United Water Rezoning Study Challenges Affordable Housing Plan
If New Milford's COAH requirements can be moved elsewhere, does this debunk Hekemian's "inherently beneficial use" argument?
The crux of Hekemian's argument before the zoning board of adjustment is that the United Water property has been designated by the 2004 master plan as the location where New Milford will satisfy it's affordable housing obligations.
Hekemian, currently engaged in a sales contract with United Water to buy a 13.61-acre parcel, has proposed developing a 70,500 square foot supermarket, 4,300 square foot bank with two drive-thru lanes, and a four-story 221-unit multi-family housing complex, that will include an affordable housing component, a 428-space multi-level parking garage and a pool.
But a rezoning study authorized by the mayor and council challenges a 2004 Master Plan recommendation, which placed the town's affordable housing requirement solely on Hekemian's shoulders.
In seeking the rezoning study, Mayor Ann Subrizi asked planner Paul Gyrgiel, to address the location of New Milford's affordable housing requirement and investigate alternative locations.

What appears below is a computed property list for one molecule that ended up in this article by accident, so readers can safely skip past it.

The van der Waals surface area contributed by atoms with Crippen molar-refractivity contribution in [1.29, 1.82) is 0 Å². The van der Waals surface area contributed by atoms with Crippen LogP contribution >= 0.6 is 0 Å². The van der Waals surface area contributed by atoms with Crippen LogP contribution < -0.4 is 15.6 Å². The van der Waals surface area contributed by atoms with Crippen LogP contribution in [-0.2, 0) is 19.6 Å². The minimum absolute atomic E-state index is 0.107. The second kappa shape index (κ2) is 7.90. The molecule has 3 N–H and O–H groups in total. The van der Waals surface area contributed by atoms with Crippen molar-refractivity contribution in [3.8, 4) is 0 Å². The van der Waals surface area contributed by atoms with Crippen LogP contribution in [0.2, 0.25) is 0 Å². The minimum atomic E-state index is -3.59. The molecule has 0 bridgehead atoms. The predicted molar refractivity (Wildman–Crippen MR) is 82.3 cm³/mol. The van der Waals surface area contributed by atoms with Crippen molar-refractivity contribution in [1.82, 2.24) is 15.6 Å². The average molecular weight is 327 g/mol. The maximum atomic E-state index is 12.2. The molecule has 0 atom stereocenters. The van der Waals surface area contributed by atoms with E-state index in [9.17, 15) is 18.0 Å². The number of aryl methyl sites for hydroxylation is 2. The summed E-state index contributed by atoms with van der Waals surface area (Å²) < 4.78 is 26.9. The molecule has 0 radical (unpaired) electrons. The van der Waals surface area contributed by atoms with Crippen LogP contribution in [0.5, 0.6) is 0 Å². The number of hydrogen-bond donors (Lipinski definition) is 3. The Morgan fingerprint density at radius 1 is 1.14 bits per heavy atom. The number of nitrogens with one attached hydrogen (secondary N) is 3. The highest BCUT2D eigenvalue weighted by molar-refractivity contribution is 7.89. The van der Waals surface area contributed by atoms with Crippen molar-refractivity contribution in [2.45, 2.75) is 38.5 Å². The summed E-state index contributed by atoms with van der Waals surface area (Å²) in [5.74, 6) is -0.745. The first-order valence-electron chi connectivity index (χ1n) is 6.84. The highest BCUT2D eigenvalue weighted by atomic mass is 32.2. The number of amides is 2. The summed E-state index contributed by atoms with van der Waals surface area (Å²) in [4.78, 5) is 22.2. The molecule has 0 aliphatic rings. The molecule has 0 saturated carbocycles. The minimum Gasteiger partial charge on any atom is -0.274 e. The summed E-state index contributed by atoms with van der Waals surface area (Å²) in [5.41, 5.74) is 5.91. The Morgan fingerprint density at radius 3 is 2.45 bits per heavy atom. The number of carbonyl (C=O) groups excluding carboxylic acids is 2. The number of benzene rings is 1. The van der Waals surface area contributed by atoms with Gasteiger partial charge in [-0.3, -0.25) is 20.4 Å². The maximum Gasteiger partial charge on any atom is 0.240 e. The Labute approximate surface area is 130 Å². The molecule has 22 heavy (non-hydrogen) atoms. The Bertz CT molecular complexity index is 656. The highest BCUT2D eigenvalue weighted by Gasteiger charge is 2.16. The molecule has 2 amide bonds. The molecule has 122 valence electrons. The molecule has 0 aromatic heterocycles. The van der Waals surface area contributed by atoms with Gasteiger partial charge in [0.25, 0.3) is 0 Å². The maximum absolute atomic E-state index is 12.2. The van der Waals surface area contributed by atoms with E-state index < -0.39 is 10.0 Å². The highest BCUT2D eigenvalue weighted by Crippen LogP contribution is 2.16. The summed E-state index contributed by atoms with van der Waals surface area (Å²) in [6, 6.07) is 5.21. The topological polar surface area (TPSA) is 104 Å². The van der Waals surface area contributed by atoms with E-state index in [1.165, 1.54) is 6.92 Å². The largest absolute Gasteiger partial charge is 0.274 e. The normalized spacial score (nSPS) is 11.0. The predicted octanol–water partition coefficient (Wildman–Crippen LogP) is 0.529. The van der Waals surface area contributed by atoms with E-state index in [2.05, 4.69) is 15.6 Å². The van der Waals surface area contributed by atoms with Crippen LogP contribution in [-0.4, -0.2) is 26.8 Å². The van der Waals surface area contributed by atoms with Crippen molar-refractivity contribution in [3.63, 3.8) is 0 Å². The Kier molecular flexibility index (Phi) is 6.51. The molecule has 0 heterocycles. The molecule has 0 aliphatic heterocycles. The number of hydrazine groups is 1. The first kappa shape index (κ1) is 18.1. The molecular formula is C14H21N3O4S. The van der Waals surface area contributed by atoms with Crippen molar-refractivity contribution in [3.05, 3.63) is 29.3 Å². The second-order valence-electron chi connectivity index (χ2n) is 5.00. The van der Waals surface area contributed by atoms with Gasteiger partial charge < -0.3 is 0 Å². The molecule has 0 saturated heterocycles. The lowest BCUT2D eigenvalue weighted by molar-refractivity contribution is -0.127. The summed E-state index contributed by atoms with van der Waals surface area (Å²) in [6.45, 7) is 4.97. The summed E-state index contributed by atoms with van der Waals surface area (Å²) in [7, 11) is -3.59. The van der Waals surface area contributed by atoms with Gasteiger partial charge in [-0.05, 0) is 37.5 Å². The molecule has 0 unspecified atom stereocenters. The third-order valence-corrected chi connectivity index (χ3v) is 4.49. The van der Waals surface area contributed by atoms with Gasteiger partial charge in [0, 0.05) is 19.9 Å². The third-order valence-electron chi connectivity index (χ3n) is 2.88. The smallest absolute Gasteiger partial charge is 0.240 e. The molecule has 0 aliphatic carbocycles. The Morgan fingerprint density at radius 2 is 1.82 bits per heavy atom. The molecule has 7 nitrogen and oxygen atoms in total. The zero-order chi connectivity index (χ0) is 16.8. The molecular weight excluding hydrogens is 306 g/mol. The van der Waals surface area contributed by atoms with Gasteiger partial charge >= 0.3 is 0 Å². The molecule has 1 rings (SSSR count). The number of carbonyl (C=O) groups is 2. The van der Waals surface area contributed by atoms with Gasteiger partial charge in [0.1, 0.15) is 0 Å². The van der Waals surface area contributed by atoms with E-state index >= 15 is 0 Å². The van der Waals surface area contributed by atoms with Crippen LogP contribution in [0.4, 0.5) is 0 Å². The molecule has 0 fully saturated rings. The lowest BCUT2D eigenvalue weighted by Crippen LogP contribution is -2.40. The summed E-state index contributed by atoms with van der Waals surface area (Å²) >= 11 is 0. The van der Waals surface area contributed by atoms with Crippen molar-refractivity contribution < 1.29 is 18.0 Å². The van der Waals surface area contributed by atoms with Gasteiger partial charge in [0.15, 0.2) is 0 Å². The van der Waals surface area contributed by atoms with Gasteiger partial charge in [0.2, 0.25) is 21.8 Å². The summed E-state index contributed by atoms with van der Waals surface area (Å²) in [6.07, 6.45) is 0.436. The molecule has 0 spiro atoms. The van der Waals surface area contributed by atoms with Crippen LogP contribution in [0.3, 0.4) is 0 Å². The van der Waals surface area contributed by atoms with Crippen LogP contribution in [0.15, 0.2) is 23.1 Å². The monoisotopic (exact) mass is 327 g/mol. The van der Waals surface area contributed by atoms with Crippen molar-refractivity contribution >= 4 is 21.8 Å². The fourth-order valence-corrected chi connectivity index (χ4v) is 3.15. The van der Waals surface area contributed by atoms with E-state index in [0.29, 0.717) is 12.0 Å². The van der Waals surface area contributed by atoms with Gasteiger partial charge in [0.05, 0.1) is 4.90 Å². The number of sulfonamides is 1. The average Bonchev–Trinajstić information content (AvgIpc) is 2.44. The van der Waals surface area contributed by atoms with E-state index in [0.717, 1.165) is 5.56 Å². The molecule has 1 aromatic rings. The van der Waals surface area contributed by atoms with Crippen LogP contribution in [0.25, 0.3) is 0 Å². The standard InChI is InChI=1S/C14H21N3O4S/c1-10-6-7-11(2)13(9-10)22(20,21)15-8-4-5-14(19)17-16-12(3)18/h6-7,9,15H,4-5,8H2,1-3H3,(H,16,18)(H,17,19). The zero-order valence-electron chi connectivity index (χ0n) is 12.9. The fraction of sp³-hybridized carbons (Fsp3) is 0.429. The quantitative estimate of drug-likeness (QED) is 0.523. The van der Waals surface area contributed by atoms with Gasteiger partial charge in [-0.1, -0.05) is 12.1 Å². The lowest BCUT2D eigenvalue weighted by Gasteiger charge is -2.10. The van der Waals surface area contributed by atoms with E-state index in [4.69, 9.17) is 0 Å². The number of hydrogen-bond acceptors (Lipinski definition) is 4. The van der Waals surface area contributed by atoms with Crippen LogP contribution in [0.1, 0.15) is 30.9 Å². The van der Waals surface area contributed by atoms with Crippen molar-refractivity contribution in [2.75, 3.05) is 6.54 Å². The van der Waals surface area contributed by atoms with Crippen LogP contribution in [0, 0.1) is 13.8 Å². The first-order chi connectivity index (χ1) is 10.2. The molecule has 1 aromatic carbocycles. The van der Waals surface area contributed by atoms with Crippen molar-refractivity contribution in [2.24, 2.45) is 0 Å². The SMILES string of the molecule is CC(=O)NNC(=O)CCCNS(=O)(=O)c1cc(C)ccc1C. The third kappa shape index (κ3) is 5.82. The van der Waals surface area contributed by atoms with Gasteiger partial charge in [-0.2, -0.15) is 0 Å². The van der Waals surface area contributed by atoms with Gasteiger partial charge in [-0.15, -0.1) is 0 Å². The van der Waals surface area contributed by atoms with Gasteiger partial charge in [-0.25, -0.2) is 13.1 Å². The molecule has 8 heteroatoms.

Gyrgiel said COAH's (Council on Affordable Housing) requirements are not site specific, despite the fact that the 2004 Master Plan, which recommends a mixed-use development of professional offices and 120 to 144 age-restricted units, places the town's entire obligation on the United Water parcel. Grygiel reported that the affordable housing component can be unhinged from that property and placed elsewhere.
The 2008 Fair Share Plan that New Milford submitted to COAH calls for 200 units with 40 being designated for low-to-moderate income units. Of these 40 units, six would be applied towards New Milford's "prior round obligation" and the other 34 would address the borough's "growth share obligation."
"Growth Share" provides a municipality with a mechanism to predetermine its future affordable housing obligations by careful and deliberate land use planning. According to testimony provided by Hekemian planning expert Dr. David Kinsey, growth share calculations mean that every 9412 sq. ft. of mercantile use should trigger requirements for one low income unit in a housing plan. Every 5714 sq. ft. of business use should trigger one low income housing unit.
Despite the fact that the courts have reinstated COAH after Governor Christie's attempt to abolish it, it lacks sufficient staff for a quorum that would enable it to act. Towns remain in limbo with regard to their third round COAH requirements.
Grygiel informed the council that affordable housing can be accomplished through rehabilitation of existing property—it just falls upon the mayor and council to identify this property.
So the lingering question is this: If New Milford's COAH requirements can be moved and satisfied elsewhere, does this debunk Hekemian's argument that variances for this development should be granted under 'inherently beneficial use?'
Tell us what you think in the comments.